Nev D'Souza’s review published on Letterboxd:
Levy’s science fiction adventure is a generically written story with pedestrian action that is evocative of better genre staples. Where it lacks in creative ambition (it’s stupid name, for one), it is compensated to a degree by a couple of heartening moments and poignancy when it comes to dealing with loss.
There’s promise from the young Walker Scobell and I liked some of the quippy, multi-layered exchanges between him and Reynolds. However, there’s a couple of scenes where Scobell is tasked with delivering a very Reynolds-esque line with his older self’s ever so smug mannerisms…a part of me literally died inside.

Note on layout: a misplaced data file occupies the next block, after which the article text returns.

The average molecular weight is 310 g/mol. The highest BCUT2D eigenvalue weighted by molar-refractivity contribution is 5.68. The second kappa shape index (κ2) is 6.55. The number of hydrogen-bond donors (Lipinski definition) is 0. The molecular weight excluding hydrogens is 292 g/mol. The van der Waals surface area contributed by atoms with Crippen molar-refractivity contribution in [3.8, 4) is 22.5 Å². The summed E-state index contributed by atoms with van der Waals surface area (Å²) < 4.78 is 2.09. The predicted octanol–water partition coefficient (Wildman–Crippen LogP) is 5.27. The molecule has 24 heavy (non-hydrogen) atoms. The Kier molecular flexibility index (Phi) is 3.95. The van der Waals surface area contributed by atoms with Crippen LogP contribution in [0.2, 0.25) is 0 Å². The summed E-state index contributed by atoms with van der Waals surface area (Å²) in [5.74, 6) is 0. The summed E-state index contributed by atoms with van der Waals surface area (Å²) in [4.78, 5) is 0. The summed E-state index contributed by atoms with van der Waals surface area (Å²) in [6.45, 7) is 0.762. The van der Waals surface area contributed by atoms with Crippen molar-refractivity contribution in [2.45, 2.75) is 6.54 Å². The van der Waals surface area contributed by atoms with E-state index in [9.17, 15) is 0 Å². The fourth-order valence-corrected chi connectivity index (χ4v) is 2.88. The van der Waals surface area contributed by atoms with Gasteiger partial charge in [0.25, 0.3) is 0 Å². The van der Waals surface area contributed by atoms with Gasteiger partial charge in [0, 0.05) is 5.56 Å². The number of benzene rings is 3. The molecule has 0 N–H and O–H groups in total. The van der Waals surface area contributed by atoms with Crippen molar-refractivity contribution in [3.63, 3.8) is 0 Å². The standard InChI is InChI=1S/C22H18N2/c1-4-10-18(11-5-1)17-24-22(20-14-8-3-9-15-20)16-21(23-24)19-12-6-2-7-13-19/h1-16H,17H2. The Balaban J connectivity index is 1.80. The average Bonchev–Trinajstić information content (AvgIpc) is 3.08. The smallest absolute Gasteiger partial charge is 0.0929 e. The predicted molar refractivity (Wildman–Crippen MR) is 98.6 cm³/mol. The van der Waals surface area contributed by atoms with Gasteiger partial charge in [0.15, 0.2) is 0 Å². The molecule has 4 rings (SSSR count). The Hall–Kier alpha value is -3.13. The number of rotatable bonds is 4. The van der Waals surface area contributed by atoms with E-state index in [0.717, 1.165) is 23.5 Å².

Garner has embodied the loving mother figure so incredibly well over the last few years. She brought me to tears in Love, Simon and in this there is a really tender moment which she shares with her future, older son in a bar. Reflecting on her parental failures she is comforted and reassured by somebody who she perceives to be a complete stranger. Ruffalo also has one really moving scene, but any emotional impact is undercut by Reynolds’ reluctance to express his feelings in the moment. That Reynolds fatigue must be kicking in now, surely? Can we please stop giving him producer credits on films!